The output from a DJ mixer is typically plugged into a sound reinforcement system or a PA system at a dance, rave, nightclub or similar venue or event. The sound reinforcement system consists of power amplifiers which amplify the signal to the level that can drive speaker enclosures, which since the 1980s typically include both full-range speakers and subwoofers for the deep bass sounds. If the DJ is performing a mix for a radio station or television station, the output from the DJ mixer is plugged into the main audio console being used for the broadcast. If the DJ is performing a mix that is being recorded by a recording studio, the output from the DJ mixer is plugged into the main audio console used for the recording, which is in turn plugged into the recording medium (audiotape, hard disk, etc.). In some cases, such as when a DJ is performing a set at a club for dancers that is also being simultaneously broadcast over the radio or television system or recorded for a music video or other show, the output from the DJ mixer is plugged into the sound reinforcement system and into the main audio console being used for the broadcast and/or recording. At club sets, some DJs may use a monitor speaker to hear the house's main mix. This monitor speaker can have its volume increased or decreased by the DJ as needed.[6]

Power Edit

DJ mixers have an AC mains plug that is connected to the wall to supply electric power for the unit. Some DJ mixers can take batteries, which enables users to mix songs outside or away from electric power sources, with the output being plugged into a portable boom box or other battery-powered sound system.

A disc jockey performing at the 2009 Air Force Ball. With one hand he is manipulating a vinyl record on a turnable; the other hand is controlling the mix with a DJ mixer.

History Edit

DJ mixing played a key role in the development of the African-American style of hip hop music. In hip hop music and occasionally in other genres that are influenced by hip hop (e.g., nu metal), the turntable is used as a musical instrument by DJs, who use turntables along with a DJ mixer to create unique rhythmic sounds and other sound effects. Manipulation of a record as part of the music, rather than for normal playback or mixing, is called turntablism. The basis of turntablism, and its best known technique, is scratching, pioneered by Grand Wizzard Theodore. It was not until Herbie Hancock's "Rockit" in 1983 that the turntablism movement was recognized in popular music outside of a hip hop context. In the 2010s, many hip hop DJs use DJ CD players or digital record emulator devices to create scratching sounds; nevertheless, some DJs still scratch with vinyl records.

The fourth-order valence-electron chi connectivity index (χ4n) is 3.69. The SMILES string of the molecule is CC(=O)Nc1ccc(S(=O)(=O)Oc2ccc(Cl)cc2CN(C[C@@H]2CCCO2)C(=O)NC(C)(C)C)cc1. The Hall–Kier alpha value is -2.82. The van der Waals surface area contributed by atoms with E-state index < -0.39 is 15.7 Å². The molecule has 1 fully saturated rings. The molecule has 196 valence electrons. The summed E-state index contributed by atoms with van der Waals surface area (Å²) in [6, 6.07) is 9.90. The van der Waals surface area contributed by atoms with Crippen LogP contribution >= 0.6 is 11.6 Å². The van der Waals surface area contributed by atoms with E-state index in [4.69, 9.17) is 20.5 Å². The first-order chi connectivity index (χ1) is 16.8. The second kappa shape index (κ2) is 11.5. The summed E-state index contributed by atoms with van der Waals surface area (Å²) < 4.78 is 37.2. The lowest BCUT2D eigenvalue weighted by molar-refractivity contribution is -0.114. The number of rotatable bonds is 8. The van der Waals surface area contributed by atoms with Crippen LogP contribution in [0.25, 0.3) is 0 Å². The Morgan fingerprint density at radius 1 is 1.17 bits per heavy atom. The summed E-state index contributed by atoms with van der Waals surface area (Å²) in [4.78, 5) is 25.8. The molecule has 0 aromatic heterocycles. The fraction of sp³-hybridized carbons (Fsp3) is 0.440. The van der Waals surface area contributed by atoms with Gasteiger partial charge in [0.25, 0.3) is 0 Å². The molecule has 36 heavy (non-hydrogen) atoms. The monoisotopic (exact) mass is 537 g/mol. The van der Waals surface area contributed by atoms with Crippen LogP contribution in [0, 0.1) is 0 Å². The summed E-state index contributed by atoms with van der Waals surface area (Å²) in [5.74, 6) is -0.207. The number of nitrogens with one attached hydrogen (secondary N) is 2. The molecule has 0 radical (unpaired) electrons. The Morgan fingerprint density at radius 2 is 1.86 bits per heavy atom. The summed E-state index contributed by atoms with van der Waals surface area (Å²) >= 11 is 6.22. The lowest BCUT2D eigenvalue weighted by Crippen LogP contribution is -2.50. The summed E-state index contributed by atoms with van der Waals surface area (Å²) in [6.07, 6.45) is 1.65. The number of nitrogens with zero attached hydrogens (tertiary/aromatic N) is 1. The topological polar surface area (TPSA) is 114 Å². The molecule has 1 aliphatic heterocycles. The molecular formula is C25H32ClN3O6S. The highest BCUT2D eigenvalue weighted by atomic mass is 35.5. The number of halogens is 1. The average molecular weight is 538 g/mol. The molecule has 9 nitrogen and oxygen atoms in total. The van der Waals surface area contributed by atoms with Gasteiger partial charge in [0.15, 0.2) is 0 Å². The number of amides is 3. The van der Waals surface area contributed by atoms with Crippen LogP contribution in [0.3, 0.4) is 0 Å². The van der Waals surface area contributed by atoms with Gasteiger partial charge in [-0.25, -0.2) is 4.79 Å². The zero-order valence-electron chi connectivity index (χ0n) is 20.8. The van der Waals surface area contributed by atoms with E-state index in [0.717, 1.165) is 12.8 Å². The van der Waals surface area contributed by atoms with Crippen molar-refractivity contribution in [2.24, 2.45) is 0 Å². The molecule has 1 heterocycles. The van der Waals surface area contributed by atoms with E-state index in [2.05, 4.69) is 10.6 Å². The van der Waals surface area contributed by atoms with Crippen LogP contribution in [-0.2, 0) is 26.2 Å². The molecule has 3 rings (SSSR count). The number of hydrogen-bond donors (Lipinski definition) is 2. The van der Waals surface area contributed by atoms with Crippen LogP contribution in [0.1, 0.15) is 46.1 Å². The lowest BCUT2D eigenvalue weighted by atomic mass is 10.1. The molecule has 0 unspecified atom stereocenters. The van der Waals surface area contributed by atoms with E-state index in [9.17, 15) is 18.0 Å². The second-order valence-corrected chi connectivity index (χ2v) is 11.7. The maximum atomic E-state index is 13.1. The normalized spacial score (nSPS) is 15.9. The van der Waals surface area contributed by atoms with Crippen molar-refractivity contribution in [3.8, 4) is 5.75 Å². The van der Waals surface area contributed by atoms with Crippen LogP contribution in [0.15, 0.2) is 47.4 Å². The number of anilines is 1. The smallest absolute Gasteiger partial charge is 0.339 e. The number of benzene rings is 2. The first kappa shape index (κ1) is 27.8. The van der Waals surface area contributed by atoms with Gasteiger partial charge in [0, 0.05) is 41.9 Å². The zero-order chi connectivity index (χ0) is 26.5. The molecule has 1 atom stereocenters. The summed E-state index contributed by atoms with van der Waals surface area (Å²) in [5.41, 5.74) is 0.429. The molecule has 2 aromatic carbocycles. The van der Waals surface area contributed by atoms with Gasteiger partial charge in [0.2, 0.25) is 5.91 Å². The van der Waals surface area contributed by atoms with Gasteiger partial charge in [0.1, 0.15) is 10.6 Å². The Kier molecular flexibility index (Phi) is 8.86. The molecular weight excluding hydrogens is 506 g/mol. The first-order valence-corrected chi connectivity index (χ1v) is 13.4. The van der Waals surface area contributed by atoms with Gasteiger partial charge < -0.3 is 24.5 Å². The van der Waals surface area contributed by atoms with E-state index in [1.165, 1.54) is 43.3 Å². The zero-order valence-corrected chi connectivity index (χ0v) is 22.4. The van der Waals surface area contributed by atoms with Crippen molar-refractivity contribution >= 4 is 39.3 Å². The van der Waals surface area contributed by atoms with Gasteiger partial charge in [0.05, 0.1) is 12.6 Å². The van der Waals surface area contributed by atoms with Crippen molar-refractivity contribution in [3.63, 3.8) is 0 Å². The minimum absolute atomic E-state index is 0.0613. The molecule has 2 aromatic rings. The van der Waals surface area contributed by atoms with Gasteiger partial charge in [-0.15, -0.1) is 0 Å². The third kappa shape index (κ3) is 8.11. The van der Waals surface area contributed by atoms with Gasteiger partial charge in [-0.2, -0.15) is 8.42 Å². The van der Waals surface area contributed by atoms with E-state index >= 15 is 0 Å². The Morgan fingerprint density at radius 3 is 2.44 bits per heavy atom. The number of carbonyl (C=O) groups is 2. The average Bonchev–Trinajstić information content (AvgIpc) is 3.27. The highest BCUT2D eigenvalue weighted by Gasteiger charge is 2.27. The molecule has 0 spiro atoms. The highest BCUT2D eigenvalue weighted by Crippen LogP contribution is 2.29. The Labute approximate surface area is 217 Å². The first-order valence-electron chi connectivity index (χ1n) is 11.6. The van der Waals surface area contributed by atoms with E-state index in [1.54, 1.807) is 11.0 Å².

DJ mixing also played a key role in disco music in the 1970s. In disco clubs, DJs would use mixers to transition seamlessly from one song to another and create a mix of songs that would keep the dancers energized. One of the pioneers of DJ mixing equipment design was Rudy Bozak. Beatmatching and beatmixing with a DJ mixer were first used to encourage dancers not to leave the dancefloor between songs. By beatmatching song A and song B, a DJ can transition seamlessly between two songs, without creating a break in the music. Typically, when a DJ is using beatmatching, they will let song A play until it nears its end. As song A is playing, the DJ "cues up" song B in their headphones and adjusts the speed of record player B until the beats of song A and song B are synchronized ("synced up"). Then, once the two songs' beats are synchronized, they can slowly fade in song B while song A is nearing its ending. In the 2000s, DJ mixers have been used for harmonic mixing.

References Edit

  1. ^ Llc, Books (2010). Dj Equipment: Mixing Console, Technics Sl-1200, Final Scratch, Scratch Live, Cdj-1000, Dj Mixer, Cdj-500, Vinyl Emulation Software. General Books LLC. ISBN 9781155344669.
  2. ^ "It's House Music (DJ equipment, DJ mixer, DJ controller..)". It's House Music. Archived from the original on 2016-04-11. Retrieved 2016-03-29.
  3. ^ Zemon, Stacy (2013-07-24). The Mobile DJ Handbook: How to Start & Run a Profitable Mobile Disc Jockey Service. Taylor & Francis. p. 164. ISBN 9781136117343.
  4. ^ Broughton, Frank; Brewster, Bill (2002). How to DJ (properly): The Art and Science of Playing Records. Bantam. ISBN 9780593049662.
  5. ^ David Cross. 2003, Cornell University. A History of the Development of DJ Mixer Features; an S&TS Perspective (PDF)
  6. ^ V.K., Shrodin (2018-09-21). "Ultimate DJ Mixers on the Planet". MusicGear. Retrieved 2018-09-25.

External links Edit